The Folio Society is to produce only 750 copies, hand-numbered on a certificate printed on Marcate Nettuno paper, of Jean de Brunhoff’s The Story of Babar.
The book follows the incredible journey of le petit éléphant from bedtime tale to one of the most memorable and loved children’s stories of all time. Histoire de Babar follows a young orphaned elephant, who seeks refuge in a city after a hunter kills his mother. He meets the benevolent Old Lady and is introduced to the magical world of tailored suits, fine dining and pampered living. This endearing narrative, paired with Brunhoff ’s exquisite illustrations, has ensured Babar’s universal and enduring appeal. The sketches and maquette are printed on Abbey Lynx Paper.
Jean de Brunhoff ’s original artwork for Histoire de Babar is held in the archives of The Morgan Library & Museum in New York, but is too fragile for permanent public display. Working with The Morgan, The Folio Society has faithfully reproduced the first sketches of Babar, de Brunhoff ’s original handmade mock-up book (maquette) and a facsimile of the French first-edition of the published book.
The Story of Babar includes a commentary volume, bringing together a selection of writing on both Babar and de Brunhoff as well as a detailed annotation of each of the sketches and the maquette alongside thumbnail reproductions of every page. The commentary opens with Faïza Guène’s newly commissioned essay ‘The Go-Between’, and includes New Yorker columnist Adam Gopnik’s essay ‘Freeing the Elephants’ and Christine Nelson’s essay ‘Babar Begins’. The first edition is newly translated into English, from the original French, by Christine Nelson and Sophie Lewis.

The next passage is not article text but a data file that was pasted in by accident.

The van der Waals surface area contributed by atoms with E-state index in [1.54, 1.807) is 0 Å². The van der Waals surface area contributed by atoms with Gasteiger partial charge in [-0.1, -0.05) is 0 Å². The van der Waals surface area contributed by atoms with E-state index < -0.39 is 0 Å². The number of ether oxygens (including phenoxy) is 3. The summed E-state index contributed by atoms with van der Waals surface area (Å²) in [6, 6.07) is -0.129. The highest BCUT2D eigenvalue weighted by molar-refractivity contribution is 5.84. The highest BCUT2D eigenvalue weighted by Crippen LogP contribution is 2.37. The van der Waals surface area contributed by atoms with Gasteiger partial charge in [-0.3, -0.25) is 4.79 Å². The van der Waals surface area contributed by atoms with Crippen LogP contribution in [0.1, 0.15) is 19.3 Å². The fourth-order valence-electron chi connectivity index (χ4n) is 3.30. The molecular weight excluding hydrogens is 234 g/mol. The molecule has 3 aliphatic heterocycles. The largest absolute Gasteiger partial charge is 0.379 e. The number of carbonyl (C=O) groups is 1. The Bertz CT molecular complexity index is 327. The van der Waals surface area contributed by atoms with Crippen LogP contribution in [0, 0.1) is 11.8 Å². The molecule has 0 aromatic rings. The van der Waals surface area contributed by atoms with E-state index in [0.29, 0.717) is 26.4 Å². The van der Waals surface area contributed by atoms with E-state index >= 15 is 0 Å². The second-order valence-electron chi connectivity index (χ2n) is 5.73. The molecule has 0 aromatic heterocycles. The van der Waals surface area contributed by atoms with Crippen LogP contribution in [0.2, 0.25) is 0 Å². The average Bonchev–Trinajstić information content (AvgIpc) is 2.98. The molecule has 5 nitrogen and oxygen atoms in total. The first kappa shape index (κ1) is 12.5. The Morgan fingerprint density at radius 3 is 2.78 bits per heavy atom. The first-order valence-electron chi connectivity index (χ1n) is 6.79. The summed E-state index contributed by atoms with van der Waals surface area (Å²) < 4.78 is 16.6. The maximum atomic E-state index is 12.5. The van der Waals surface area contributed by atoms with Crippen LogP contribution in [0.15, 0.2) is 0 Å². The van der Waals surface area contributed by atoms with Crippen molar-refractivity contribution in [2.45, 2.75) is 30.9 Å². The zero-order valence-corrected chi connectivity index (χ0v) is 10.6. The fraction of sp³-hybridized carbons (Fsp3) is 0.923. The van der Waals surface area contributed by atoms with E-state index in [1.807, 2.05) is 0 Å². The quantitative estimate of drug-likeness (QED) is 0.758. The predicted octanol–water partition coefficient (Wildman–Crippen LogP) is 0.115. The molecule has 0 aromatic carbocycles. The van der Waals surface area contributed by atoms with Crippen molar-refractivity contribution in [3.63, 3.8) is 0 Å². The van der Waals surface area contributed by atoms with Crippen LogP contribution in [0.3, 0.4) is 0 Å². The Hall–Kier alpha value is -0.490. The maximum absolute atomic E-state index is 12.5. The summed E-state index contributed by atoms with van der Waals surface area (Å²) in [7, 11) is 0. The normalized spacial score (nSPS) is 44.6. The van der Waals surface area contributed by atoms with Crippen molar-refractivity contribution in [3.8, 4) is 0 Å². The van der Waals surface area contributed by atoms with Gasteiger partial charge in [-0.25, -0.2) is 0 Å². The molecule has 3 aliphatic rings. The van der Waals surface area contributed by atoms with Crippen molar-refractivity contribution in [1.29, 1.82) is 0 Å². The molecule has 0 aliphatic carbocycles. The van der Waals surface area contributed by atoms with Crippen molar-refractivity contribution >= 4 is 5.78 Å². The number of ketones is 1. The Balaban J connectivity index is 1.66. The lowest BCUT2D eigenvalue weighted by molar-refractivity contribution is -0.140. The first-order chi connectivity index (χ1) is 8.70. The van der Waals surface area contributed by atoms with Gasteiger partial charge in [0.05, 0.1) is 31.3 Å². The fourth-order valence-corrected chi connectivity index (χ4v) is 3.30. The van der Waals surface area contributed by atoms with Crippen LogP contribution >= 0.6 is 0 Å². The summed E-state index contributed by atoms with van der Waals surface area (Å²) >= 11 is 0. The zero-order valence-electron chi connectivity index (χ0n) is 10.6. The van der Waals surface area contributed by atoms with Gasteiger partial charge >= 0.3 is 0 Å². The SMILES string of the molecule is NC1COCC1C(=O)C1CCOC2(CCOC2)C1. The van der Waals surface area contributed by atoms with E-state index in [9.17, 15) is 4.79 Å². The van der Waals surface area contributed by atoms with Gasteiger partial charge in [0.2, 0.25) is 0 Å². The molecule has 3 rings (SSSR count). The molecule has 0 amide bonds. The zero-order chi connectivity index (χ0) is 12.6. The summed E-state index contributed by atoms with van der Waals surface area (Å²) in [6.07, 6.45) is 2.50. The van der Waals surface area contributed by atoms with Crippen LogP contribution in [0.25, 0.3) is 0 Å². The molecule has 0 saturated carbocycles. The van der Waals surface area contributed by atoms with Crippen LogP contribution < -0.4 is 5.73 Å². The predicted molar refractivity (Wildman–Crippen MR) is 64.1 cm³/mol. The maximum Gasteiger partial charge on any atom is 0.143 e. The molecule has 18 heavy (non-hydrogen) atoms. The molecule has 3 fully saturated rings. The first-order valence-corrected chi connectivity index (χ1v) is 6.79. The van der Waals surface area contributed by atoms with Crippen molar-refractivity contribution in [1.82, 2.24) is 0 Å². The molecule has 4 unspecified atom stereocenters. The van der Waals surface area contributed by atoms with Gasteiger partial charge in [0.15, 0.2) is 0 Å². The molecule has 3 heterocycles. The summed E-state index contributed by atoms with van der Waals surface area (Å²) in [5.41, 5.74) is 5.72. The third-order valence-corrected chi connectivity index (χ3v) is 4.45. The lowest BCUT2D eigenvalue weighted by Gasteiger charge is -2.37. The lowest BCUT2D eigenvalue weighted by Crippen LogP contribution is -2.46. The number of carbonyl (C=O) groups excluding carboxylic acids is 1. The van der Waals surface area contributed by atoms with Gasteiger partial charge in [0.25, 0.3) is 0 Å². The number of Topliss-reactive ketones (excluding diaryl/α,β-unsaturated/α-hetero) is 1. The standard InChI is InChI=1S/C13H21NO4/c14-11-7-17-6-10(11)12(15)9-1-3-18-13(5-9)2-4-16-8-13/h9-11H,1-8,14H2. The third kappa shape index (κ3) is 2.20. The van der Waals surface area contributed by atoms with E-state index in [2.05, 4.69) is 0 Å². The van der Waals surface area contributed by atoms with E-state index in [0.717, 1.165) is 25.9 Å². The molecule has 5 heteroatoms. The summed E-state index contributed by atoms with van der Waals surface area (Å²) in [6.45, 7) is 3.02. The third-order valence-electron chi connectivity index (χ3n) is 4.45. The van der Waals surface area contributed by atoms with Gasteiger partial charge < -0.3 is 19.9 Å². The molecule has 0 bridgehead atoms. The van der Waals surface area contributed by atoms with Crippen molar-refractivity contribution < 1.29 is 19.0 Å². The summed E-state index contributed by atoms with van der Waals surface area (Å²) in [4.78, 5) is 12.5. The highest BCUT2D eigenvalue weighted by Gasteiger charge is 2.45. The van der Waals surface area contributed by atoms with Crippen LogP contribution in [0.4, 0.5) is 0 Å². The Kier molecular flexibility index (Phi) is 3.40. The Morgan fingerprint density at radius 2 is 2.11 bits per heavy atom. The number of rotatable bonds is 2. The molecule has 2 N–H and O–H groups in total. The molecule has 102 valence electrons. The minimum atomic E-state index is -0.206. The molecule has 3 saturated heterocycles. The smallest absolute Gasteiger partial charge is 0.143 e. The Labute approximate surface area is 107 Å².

Laurent de Brunhoff, the son of Jean de Brunhoff who took over the series after his father’s death, has said: “We are completely blown away by the edition you’ve done of The Story of Babar!! It’s simply MAGNIFICENT. I’m almost afraid to touch it, it’s so beautiful!”
The Folio Society’s limited edition of The Story of Babar, by Jean de Brunhoff, with archive material from The Morgan Library & Museum including essays by Faïza Guène, Adam Gopnik and Christine Nelson, is available exclusively from www.FolioSociety.com.